We don’t generally keep soda in our home except for ‘special events’. Our children usually use that reason when asking to drink soda in our home or when we are out. “But mom, it’s a special occasion!” We have all heard the importance of limiting soda consumption for health reasons such as weight loss, artificial sweeteners, and tooth decay in young children. You may have also heard of the recent change at Dayton Children’s to also eliminate the sale of sugar-sweetened drinks.
But recently another study caught my eye. This study links soda consumption to aggressive behavior in young children.
A cohort study of almost 3000 five year-olds showed that those who drank one to four servings of soda per day had significantly higher aggressive measurement scores than their peers who drank no soda. Those who consumed four or more daily servings of soft drinks had a higher chance of aggression, attention problems, and withdrawal compared with those who consumed no soda. Further analyses showed that the children who consumed the highest levels of soda were more than twice as likely to destroy others’ belongings, physically attack people, or get into fights. “In this large sample of 5-year-old urban US children, we found strong and consistent relationships between soda consumption and a range of problem behaviors, consistent with the findings of previous studies in adolescents,” says the study.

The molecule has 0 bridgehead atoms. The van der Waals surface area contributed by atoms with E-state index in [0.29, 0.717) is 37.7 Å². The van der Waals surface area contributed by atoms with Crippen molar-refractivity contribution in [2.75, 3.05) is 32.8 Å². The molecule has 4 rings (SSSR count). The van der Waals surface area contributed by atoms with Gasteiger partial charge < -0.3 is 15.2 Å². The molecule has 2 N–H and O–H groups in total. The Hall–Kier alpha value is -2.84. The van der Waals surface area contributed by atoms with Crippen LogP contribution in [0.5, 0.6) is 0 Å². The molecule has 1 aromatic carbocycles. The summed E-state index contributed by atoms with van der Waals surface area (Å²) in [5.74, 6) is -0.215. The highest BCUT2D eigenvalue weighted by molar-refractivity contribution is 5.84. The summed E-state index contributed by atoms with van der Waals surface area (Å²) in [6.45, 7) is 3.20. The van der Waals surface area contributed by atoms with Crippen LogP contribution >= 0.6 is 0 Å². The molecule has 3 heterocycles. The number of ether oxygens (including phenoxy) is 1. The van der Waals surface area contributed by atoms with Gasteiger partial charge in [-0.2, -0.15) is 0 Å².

Certainly water or milk is more nutritious and a better alternative. For the very young kids, any soda is not a healthy option. For adolescents, parents should limit the amount of soda their kids are drinking. Obviously it is hard to control what they drink when away from our watchful eye, but healthy habits are learned at a young age and we can only hope our children will emulate behavior that we as parents approve of!
The authors note that past research has shown that even one soda per day is too many for young children and more importantly, more soda per capita is sold in the United States than in any other country. This is something serious to consider for our own health and the health of our children.
J Pediatr. Published online August 15, 2013. Full article